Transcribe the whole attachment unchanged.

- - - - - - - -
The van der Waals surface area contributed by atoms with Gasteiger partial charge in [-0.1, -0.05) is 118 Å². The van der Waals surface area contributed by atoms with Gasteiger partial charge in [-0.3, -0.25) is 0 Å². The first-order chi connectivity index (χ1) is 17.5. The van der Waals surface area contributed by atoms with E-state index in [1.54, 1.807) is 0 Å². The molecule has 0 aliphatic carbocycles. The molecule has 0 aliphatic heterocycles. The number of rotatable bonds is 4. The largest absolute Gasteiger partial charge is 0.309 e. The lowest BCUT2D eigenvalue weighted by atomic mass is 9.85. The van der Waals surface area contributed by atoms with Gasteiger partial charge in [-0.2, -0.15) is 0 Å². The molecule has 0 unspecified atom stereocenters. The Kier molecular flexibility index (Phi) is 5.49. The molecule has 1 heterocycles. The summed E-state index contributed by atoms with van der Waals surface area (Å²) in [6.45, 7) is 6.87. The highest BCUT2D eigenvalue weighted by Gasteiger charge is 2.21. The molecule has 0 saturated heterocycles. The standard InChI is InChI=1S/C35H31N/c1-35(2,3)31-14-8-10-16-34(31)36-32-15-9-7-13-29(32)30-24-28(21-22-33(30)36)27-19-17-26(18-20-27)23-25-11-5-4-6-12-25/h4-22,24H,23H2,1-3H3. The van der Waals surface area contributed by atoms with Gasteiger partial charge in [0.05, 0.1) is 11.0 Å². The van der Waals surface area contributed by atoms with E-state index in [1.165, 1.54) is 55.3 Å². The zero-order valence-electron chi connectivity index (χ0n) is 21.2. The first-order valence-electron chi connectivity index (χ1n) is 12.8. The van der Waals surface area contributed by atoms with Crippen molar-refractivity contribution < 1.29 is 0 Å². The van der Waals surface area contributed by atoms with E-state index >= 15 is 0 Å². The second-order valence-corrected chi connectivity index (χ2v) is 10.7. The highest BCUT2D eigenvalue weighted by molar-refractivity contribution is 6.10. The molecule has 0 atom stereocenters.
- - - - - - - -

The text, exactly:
The van der Waals surface area contributed by atoms with Gasteiger partial charge in [-0.1, -0.05) is 118 Å². The van der Waals surface area contributed by atoms with Gasteiger partial charge in [-0.3, -0.25) is 0 Å². The first-order chi connectivity index (χ1) is 17.5. The van der Waals surface area contributed by atoms with E-state index in [1.54, 1.807) is 0 Å². The molecule has 0 aliphatic carbocycles. The molecule has 0 aliphatic heterocycles. The number of rotatable bonds is 4. The largest absolute Gasteiger partial charge is 0.309 e. The lowest BCUT2D eigenvalue weighted by atomic mass is 9.85. The van der Waals surface area contributed by atoms with Gasteiger partial charge in [-0.2, -0.15) is 0 Å². The molecule has 0 unspecified atom stereocenters. The Kier molecular flexibility index (Phi) is 5.49. The molecule has 1 heterocycles. The summed E-state index contributed by atoms with van der Waals surface area (Å²) in [6.45, 7) is 6.87. The highest BCUT2D eigenvalue weighted by Gasteiger charge is 2.21. The molecule has 0 saturated heterocycles. The standard InChI is InChI=1S/C35H31N/c1-35(2,3)31-14-8-10-16-34(31)36-32-15-9-7-13-29(32)30-24-28(21-22-33(30)36)27-19-17-26(18-20-27)23-25-11-5-4-6-12-25/h4-22,24H,23H2,1-3H3. The van der Waals surface area contributed by atoms with Gasteiger partial charge in [0.05, 0.1) is 11.0 Å². The van der Waals surface area contributed by atoms with E-state index in [1.165, 1.54) is 55.3 Å². The zero-order valence-electron chi connectivity index (χ0n) is 21.2. The first-order valence-electron chi connectivity index (χ1n) is 12.8. The van der Waals surface area contributed by atoms with Crippen molar-refractivity contribution < 1.29 is 0 Å². The van der Waals surface area contributed by atoms with E-state index >= 15 is 0 Å². The second-order valence-corrected chi connectivity index (χ2v) is 10.7. The highest BCUT2D eigenvalue weighted by molar-refractivity contribution is 6.10. The molecule has 0 atom stereocenters.